It's All Going To Work Out

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This morning my meditation was simply me repeating to myself “It’s all going to work out.” Over and over again. I have to believe it, even if “working out” is different than the path I believe I need.

It was about a year ago today that we finished our foster parent classes. And a year in December of loving you from a tiny newborn baby boy to a rambunctious toddler full of joie de vivre and endless giggles. A year of living with the absolute uncertainty of our future with you.

You see in the classes I understood. I listened, I read the manuals. I made sense of this. And when I heard about people whose path was hard I thought “God bless them. Please not us.” What I didn’t understand then, and I certainly do now, is a mother’s love. Whether that baby comes via birth canal or phone call makes no difference. There’s a ferocity to this love, a deep well that cannot be contained. And it hurts. I wasn’t prepared for how much it would hurt to love you.

I wake up every morning and ask myself “Can I do this?” in regards to a number of things but mostly foster care. And then there’s the yes, sometimes barely whispered, and we keep going. We keep going because you are the teacher and we are the students and this love is everything. This love can never be taken away. This love can never ever be contained.

On Health: My Must Do’s

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Since becoming a mom almost nine months ago I know one thing for sure: I cannot skimp on my health rituals even the slightest bit. With the lack of sleep and the amount of daycare germs it’s imperative that I take care of me so I can take care of my family.

Here are three of my must dos:

Take Nature’s Way Immune Blend and Chaga: I take both of these supplements every single day. Immune Blend harnesses the power of ancient wisdom by creating an immune blend of 6 diverse mushrooms to support your immune system.* And this Chaga grows in the birch groves of Finland. It is wild harvested to support antioxidant pathways.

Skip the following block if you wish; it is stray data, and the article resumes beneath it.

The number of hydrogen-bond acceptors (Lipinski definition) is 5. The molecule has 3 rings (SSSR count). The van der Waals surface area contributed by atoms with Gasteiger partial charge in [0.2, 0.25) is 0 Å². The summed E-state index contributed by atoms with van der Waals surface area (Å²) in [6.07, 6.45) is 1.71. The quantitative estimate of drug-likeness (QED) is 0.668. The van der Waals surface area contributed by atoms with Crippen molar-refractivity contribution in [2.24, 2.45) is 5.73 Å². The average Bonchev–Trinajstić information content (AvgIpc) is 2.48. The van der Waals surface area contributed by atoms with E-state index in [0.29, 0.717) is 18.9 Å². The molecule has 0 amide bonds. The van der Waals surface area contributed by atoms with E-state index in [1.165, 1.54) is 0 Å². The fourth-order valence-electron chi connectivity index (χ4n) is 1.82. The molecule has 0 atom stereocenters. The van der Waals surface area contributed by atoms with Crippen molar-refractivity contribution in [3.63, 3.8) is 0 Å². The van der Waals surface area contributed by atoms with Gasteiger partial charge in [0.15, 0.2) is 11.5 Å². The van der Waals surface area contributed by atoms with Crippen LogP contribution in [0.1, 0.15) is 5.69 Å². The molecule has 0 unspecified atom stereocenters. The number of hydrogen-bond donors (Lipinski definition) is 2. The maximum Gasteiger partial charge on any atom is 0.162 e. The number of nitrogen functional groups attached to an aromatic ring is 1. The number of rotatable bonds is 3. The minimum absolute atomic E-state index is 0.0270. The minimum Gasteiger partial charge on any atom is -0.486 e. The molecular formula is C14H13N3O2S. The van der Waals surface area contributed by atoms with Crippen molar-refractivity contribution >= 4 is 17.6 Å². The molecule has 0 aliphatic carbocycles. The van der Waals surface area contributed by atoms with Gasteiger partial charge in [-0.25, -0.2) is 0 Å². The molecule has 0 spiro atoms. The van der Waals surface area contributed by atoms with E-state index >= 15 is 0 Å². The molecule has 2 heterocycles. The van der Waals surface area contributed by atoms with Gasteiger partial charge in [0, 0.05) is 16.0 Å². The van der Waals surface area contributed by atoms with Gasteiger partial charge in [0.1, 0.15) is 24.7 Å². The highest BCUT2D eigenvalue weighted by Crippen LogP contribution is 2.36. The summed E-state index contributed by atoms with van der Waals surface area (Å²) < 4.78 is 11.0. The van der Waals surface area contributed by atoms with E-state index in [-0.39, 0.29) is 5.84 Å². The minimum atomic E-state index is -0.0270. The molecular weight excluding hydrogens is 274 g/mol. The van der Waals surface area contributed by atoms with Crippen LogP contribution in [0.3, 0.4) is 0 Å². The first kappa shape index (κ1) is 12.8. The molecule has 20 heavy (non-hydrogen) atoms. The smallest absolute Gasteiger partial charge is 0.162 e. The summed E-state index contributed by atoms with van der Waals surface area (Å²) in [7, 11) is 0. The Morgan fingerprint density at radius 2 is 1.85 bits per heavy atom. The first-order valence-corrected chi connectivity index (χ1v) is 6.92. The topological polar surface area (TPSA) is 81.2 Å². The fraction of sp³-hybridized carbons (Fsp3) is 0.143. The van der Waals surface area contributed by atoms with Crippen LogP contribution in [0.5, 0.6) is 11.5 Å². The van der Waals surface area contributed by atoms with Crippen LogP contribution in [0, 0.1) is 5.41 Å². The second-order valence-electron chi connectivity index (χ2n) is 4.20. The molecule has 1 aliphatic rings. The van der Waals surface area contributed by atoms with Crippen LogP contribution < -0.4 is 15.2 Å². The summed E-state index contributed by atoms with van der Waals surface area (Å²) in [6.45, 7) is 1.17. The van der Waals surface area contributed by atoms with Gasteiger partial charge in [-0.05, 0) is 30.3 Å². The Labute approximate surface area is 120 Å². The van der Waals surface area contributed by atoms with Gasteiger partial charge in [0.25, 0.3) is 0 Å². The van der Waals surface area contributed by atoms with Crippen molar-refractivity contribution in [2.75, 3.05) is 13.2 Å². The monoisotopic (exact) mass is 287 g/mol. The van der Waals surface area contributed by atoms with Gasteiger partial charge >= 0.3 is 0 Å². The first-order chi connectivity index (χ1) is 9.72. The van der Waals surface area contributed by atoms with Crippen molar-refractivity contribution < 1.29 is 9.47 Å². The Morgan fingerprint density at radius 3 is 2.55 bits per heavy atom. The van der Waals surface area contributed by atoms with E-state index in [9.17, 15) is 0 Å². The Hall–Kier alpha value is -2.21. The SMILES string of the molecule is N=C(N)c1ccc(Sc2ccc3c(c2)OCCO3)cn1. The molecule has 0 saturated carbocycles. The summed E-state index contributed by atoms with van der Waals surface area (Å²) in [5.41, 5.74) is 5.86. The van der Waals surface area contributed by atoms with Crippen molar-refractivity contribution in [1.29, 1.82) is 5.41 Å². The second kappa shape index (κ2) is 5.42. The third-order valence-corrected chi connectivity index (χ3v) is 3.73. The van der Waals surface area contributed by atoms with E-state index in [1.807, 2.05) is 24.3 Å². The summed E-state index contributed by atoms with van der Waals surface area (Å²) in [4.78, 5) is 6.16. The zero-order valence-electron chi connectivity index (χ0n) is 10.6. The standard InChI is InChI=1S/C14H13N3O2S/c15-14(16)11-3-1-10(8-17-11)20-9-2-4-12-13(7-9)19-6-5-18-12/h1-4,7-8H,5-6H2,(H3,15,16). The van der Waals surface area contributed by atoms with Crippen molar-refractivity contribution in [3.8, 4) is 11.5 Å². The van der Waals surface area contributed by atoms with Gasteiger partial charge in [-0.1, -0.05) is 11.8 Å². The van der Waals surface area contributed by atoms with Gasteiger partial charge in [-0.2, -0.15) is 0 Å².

Meditate: I sit for meditation every day. Whether it’s for five minutes or twenty it makes such a different in my mental and physical health. By getting off the rollercoaster of my thoughts I press pause.

Drink Maca: I drink Maca every morning after my cup of matcha. Maca supports stamina and helps with vitality.

What do you do every day for your health?

The Gift of "I Don't Know"

The moment I wake up, I pad down the stairs and stand in the nursery. Light floods in through the window over the crib. I glance at the Ganesha statues and elephants I’ve nestled in every possible corner in hopes of removing some of the unseen obstacles that no doubt lay before us.

I will become a mom in the coming weeks. Like most new mothers, I’m nesting and excited and scared. Though unlike most new moms, this baby is not with me now. I haven’t had headphones on my growing belly, sending early good vibes from Van Morrison. I haven’t felt any kicks. I haven’t seen any sure signs of there you are.

That’s because my husband, Matt, and I will be brand-new foster parents, and we’re currently waiting for the call. Every time the phone rings, my hand goes instinctively to my heart. This could be it. While all new parents have no idea who they will meet until their little being arrives, we are preparing to foster children who’ll come into our home for a week, a few months, a year, and hopefully even longer, eventually adopting a child—or children—who will become part of our family. And now, after holding more anticipation than I could’ve ever imagined, all we can do is wait.

Matt and I started the journey to becoming parents last year. When we didn’t conceive, we saw a fertility specialist who recommended intrauterine insemination (IUI) and in vitro fertilization (IVF). That appointment was immediately followed by another with a financial advisor, who threw a lot of (big) numbers at us. Because so much was still unknown—we hadn’t spent that much time trying to conceive, and I hadn’t seen any of the alternative practitioners my friends had recommended—the paths being presented to us didn’t feel quite right. So we left, got an ice cream cone, and tabled the baby conversation.